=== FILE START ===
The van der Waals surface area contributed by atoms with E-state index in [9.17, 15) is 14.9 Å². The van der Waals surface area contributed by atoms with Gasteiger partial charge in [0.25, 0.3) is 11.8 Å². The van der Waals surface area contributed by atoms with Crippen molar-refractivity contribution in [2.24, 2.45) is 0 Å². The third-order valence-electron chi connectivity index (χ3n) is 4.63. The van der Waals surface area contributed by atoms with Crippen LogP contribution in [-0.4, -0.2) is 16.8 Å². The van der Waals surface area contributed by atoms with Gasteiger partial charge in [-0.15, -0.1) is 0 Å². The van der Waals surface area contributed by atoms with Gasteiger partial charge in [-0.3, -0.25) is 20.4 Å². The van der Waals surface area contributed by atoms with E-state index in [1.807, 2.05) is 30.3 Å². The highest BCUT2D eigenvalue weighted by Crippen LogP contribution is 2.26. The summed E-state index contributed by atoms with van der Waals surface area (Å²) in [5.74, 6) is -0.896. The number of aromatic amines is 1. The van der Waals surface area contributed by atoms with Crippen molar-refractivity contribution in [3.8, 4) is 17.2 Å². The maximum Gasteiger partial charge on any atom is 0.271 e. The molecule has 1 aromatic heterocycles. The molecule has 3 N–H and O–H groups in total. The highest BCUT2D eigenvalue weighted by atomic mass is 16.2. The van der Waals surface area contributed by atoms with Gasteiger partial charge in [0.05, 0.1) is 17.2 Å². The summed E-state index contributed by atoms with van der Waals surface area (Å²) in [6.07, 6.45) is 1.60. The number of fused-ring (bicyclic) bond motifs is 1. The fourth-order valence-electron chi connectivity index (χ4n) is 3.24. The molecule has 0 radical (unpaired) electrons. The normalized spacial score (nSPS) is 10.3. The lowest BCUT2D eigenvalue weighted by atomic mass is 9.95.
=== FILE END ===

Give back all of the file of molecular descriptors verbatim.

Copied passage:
The van der Waals surface area contributed by atoms with E-state index in [9.17, 15) is 14.9 Å². The van der Waals surface area contributed by atoms with Gasteiger partial charge in [0.25, 0.3) is 11.8 Å². The van der Waals surface area contributed by atoms with Crippen molar-refractivity contribution in [2.24, 2.45) is 0 Å². The third-order valence-electron chi connectivity index (χ3n) is 4.63. The van der Waals surface area contributed by atoms with Crippen LogP contribution in [-0.4, -0.2) is 16.8 Å². The van der Waals surface area contributed by atoms with Gasteiger partial charge in [-0.15, -0.1) is 0 Å². The van der Waals surface area contributed by atoms with Gasteiger partial charge in [-0.3, -0.25) is 20.4 Å². The van der Waals surface area contributed by atoms with E-state index in [1.807, 2.05) is 30.3 Å². The highest BCUT2D eigenvalue weighted by Crippen LogP contribution is 2.26. The summed E-state index contributed by atoms with van der Waals surface area (Å²) in [5.74, 6) is -0.896. The number of aromatic amines is 1. The van der Waals surface area contributed by atoms with Crippen molar-refractivity contribution in [3.8, 4) is 17.2 Å². The maximum Gasteiger partial charge on any atom is 0.271 e. The molecule has 1 aromatic heterocycles. The molecule has 3 N–H and O–H groups in total. The highest BCUT2D eigenvalue weighted by atomic mass is 16.2. The van der Waals surface area contributed by atoms with Gasteiger partial charge in [0.05, 0.1) is 17.2 Å². The summed E-state index contributed by atoms with van der Waals surface area (Å²) in [6.07, 6.45) is 1.60. The number of fused-ring (bicyclic) bond motifs is 1. The fourth-order valence-electron chi connectivity index (χ4n) is 3.24. The molecule has 0 radical (unpaired) electrons. The normalized spacial score (nSPS) is 10.3. The lowest BCUT2D eigenvalue weighted by atomic mass is 9.95.